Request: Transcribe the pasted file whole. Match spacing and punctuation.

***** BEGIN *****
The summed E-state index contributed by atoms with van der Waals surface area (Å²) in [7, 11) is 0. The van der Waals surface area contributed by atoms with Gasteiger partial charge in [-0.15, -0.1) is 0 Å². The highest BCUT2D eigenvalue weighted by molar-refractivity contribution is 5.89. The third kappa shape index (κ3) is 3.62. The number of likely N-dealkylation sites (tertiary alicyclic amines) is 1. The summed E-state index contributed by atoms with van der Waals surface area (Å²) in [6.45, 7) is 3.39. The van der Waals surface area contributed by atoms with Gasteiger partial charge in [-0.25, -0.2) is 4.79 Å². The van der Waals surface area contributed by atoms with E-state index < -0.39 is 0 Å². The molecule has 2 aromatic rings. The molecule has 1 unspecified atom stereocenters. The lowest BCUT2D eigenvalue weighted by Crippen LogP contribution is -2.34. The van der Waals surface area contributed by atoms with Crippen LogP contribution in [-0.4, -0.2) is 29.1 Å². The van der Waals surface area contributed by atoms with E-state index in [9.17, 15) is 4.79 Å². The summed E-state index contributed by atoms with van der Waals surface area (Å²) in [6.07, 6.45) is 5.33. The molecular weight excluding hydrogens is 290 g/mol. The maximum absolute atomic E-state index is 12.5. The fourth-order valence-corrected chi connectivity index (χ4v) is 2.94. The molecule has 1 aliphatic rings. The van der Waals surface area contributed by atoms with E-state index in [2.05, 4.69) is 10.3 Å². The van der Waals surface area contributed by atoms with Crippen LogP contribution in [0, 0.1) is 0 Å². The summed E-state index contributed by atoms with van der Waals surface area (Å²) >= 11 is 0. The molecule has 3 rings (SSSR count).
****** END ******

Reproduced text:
The summed E-state index contributed by atoms with van der Waals surface area (Å²) in [7, 11) is 0. The van der Waals surface area contributed by atoms with Gasteiger partial charge in [-0.15, -0.1) is 0 Å². The highest BCUT2D eigenvalue weighted by molar-refractivity contribution is 5.89. The third kappa shape index (κ3) is 3.62. The number of likely N-dealkylation sites (tertiary alicyclic amines) is 1. The summed E-state index contributed by atoms with van der Waals surface area (Å²) in [6.45, 7) is 3.39. The van der Waals surface area contributed by atoms with Gasteiger partial charge in [-0.25, -0.2) is 4.79 Å². The van der Waals surface area contributed by atoms with E-state index < -0.39 is 0 Å². The molecule has 2 aromatic rings. The molecule has 1 unspecified atom stereocenters. The lowest BCUT2D eigenvalue weighted by Crippen LogP contribution is -2.34. The van der Waals surface area contributed by atoms with Crippen LogP contribution in [-0.4, -0.2) is 29.1 Å². The van der Waals surface area contributed by atoms with E-state index in [9.17, 15) is 4.79 Å². The summed E-state index contributed by atoms with van der Waals surface area (Å²) in [6.07, 6.45) is 5.33. The molecular weight excluding hydrogens is 290 g/mol. The maximum absolute atomic E-state index is 12.5. The fourth-order valence-corrected chi connectivity index (χ4v) is 2.94. The molecule has 1 aliphatic rings. The van der Waals surface area contributed by atoms with E-state index in [2.05, 4.69) is 10.3 Å². The van der Waals surface area contributed by atoms with Crippen LogP contribution in [0, 0.1) is 0 Å². The summed E-state index contributed by atoms with van der Waals surface area (Å²) >= 11 is 0. The molecule has 3 rings (SSSR count).